Some theologians had a rather curious response to lightning rods. When Boston suffered an earthquake in 1755, Rev. Thomas Prince of Old South Church in Boston said about it that it was likely due to the “iron points invented by the sagacious Mr. Franklin.” He continued that “in Boston are more erected than anywhere else in New England, and Boston seems to be more dreadfully shaken. Oh! there is no getting out of the mighty hand of God.” (Rev. Prince vs. Prof. Winthrop) So God got frustrated by being thwarted by lightning rods and decided to send an earthquake instead. Professor John Winthrop of Harvard University responded that Rev. Prince’s claims are just plain silly, and he argued elsewhere that protecting against lightning was no morally different than protecting against any other sort of bad weather.
Numerous electrical and electronic components and systems have been used for well over a century, and they provide plenty of evidence of the electrical nature of lightning. Evidence in the form of damage from lightning-caused electrical surges, and also in the means for protecting against such surges.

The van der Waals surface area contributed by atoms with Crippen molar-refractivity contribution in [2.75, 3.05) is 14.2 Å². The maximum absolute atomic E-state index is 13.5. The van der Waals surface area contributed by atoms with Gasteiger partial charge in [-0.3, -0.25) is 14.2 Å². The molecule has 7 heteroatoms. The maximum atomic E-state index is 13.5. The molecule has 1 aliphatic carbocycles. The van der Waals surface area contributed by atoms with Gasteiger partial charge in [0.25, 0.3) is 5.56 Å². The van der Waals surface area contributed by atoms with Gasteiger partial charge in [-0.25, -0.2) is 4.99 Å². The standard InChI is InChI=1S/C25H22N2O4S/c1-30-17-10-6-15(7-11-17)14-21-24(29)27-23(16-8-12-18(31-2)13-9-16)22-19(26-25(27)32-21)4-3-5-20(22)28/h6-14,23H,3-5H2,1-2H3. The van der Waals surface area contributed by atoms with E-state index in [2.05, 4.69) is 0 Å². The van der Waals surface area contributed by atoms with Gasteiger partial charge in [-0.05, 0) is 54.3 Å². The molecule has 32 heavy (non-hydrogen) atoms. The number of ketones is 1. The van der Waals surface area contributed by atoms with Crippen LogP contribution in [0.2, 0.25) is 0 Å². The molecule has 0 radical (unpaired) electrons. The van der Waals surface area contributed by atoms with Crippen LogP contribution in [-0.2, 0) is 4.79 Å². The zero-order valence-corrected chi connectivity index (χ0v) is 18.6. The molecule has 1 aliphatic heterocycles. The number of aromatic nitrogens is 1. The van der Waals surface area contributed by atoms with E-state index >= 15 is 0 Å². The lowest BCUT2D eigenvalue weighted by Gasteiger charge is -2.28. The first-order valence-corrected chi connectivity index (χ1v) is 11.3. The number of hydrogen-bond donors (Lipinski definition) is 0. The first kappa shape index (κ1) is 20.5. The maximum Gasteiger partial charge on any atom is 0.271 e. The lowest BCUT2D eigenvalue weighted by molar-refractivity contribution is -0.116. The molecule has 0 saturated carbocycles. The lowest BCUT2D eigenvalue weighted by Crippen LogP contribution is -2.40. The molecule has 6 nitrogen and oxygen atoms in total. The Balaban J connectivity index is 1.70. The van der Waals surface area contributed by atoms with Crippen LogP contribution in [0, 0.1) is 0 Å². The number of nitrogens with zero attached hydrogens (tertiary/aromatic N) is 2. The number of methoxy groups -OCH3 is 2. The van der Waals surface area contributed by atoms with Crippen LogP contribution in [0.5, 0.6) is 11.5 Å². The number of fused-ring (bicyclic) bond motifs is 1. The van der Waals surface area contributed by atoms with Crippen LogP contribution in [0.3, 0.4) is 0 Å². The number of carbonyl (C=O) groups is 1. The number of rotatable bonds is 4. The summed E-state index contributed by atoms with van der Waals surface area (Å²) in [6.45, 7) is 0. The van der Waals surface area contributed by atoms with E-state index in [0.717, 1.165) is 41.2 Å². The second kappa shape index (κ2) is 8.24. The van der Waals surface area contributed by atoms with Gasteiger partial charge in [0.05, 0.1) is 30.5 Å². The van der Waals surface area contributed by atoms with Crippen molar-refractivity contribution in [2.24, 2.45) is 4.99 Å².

I will close with a bit from a George-Adamski-inspired story that I’ve written, “Contact across the Solar System” (online at Wattpad and at Fictionpad):
Spring turned into summer, and with it came thunderstorms. On an afternoon when they were both home, there was a big one. Kalna was rather scared of its lightning and thunder but Ilmuth was curious enough to watch it. Kalna noticed Ilmuth’s seeming fearlessness and Kalna cautiously stepped forward to join Ilmuth. Ilmuth telepathically sensed Kalna’s fearfulness and put out a hand. Kalna grasped it and went to Ilmuth’s side. Ilmuth put an arm around Kalna and Kalna did likewise with Ilmuth. The two watched the storm together, sitting on a porch, wearing thrift-shop summer dresses and sandals.